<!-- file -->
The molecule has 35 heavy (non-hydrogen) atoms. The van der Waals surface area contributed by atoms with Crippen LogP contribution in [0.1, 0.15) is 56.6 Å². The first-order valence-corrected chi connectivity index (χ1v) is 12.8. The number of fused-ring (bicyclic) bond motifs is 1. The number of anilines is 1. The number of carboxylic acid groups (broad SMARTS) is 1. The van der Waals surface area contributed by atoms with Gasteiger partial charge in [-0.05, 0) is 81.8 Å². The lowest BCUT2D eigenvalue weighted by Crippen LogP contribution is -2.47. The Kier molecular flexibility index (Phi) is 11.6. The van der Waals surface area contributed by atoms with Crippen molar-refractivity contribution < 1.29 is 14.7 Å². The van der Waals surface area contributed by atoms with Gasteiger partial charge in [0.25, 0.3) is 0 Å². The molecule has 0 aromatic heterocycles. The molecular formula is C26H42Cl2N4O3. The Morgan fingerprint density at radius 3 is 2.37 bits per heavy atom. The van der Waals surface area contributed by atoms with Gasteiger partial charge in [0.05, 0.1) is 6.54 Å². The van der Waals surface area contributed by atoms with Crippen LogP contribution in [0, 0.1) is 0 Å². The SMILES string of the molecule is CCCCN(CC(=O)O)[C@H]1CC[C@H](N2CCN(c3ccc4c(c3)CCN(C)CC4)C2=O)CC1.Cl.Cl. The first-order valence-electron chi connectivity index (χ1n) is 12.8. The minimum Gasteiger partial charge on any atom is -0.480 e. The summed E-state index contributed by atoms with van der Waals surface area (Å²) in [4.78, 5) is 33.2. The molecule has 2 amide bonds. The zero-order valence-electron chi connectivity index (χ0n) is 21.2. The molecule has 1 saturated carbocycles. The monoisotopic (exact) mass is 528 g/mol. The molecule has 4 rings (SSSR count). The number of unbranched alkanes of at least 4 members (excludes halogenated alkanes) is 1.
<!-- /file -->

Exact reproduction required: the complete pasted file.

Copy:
The molecule has 35 heavy (non-hydrogen) atoms. The van der Waals surface area contributed by atoms with Crippen LogP contribution in [0.1, 0.15) is 56.6 Å². The first-order valence-corrected chi connectivity index (χ1v) is 12.8. The number of fused-ring (bicyclic) bond motifs is 1. The number of anilines is 1. The number of carboxylic acid groups (broad SMARTS) is 1. The van der Waals surface area contributed by atoms with Gasteiger partial charge in [-0.05, 0) is 81.8 Å². The lowest BCUT2D eigenvalue weighted by Crippen LogP contribution is -2.47. The Kier molecular flexibility index (Phi) is 11.6. The van der Waals surface area contributed by atoms with Crippen molar-refractivity contribution < 1.29 is 14.7 Å². The van der Waals surface area contributed by atoms with Gasteiger partial charge in [0.25, 0.3) is 0 Å². The molecule has 0 aromatic heterocycles. The molecular formula is C26H42Cl2N4O3. The Morgan fingerprint density at radius 3 is 2.37 bits per heavy atom. The van der Waals surface area contributed by atoms with Gasteiger partial charge in [0.05, 0.1) is 6.54 Å². The van der Waals surface area contributed by atoms with Crippen LogP contribution in [0, 0.1) is 0 Å². The SMILES string of the molecule is CCCCN(CC(=O)O)[C@H]1CC[C@H](N2CCN(c3ccc4c(c3)CCN(C)CC4)C2=O)CC1.Cl.Cl. The first-order valence-electron chi connectivity index (χ1n) is 12.8. The minimum Gasteiger partial charge on any atom is -0.480 e. The summed E-state index contributed by atoms with van der Waals surface area (Å²) in [4.78, 5) is 33.2. The molecule has 2 amide bonds. The zero-order valence-electron chi connectivity index (χ0n) is 21.2. The molecule has 1 saturated carbocycles. The monoisotopic (exact) mass is 528 g/mol. The molecule has 4 rings (SSSR count). The number of unbranched alkanes of at least 4 members (excludes halogenated alkanes) is 1.